As far as Deon Butler is concerned, the answer to that question is simple: yes.
I don't think you can go wrong with either one, the senior receiver said.
As the Lions prepare to face Temple on Saturday in their final nonconference game of the season, Butler does not sound particularly worried that the team stands a good chance of going into the Big Ten season without having had its mettle tested by a tough opponent.
Butler figures the Lions already know how to handle adversity, even though they haven't faced any such thing in pummeling their first three foes by a combined score of 166-37. Should they run into trouble against a Temple squad that Joe Paterno on Tuesday called the best team we've played so far this year or in their Big Ten opener against Illinois next week, Butler doesn't think his teammates will lose their heads.
We have enough seniors on the team it shouldn't be anything new to us, he said.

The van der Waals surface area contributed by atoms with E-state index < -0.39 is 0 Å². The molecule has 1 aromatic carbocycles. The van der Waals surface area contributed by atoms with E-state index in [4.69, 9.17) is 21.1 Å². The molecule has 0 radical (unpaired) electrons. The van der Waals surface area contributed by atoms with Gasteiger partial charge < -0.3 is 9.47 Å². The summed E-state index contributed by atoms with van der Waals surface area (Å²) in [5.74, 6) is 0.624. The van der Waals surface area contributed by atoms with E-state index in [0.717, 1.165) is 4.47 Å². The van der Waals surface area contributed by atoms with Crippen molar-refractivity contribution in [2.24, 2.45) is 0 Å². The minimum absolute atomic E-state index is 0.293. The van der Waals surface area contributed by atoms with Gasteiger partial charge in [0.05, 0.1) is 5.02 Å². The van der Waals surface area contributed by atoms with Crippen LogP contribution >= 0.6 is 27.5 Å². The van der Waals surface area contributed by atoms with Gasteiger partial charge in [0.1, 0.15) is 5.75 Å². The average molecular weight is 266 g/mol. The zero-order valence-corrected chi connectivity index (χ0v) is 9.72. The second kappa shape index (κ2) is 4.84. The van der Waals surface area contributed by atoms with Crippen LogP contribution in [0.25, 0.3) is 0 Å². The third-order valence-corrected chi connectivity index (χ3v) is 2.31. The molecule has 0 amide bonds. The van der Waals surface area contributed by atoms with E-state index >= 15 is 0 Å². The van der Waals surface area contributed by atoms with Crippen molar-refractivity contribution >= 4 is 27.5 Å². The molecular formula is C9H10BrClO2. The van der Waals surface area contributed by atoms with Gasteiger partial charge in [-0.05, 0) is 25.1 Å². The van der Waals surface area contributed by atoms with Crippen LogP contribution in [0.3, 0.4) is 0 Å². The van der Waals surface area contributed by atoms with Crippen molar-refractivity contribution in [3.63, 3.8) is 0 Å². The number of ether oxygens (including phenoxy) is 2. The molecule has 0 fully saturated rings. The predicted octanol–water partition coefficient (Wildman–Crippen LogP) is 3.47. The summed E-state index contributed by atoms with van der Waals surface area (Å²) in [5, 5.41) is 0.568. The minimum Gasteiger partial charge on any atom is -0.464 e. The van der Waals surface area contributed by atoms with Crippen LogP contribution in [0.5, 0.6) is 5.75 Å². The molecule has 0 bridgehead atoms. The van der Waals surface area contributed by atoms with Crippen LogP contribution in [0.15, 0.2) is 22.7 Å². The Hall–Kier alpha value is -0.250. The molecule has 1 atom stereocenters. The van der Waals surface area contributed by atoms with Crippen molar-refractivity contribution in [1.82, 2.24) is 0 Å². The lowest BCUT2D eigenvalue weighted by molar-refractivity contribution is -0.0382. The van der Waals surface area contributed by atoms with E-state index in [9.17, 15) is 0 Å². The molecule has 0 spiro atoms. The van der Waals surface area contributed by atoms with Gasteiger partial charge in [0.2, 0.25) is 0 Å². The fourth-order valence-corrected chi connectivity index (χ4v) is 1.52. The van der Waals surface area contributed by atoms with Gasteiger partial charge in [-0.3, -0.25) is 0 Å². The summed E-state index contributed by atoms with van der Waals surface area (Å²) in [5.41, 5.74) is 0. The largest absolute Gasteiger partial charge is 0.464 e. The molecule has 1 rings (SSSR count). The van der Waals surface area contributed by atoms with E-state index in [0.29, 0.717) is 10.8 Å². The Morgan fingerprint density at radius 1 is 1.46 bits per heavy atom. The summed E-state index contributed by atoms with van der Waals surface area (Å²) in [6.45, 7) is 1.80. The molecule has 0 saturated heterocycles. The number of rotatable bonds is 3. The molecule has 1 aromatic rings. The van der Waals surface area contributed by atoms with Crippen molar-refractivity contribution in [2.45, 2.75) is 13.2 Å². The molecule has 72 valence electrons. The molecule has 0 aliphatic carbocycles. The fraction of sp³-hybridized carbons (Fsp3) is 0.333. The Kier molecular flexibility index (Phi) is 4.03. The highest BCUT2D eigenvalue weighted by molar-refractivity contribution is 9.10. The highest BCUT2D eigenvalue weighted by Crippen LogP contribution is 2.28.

Penn State's success in putting games away before halftime has led to a lot of substitutions, which in turn has kept the starters' legs fresh, Butler added. That's probably bad news for Temple, and it might be bad news for Illinois, too, if the Lions manage to defeat the Owls by double digits for the 14th consecutive time. As Paterno noted, It's a luxury if you can give people a break and have them ready.
Butler didn't get much of a break last week in the first half against Syracuse. He caught seven passes for 110 yards and two touchdowns in Penn State's 55-13 rout. Then he spent the entire second half on the sideline.
Butler said that while some people might have been surprised by the Lions' scoring binge in their first three games, players were not.
We expected to put up points, he said. I don't think we could have predicted the scores, but we thought we could dominate the first part of the schedule and get rolling.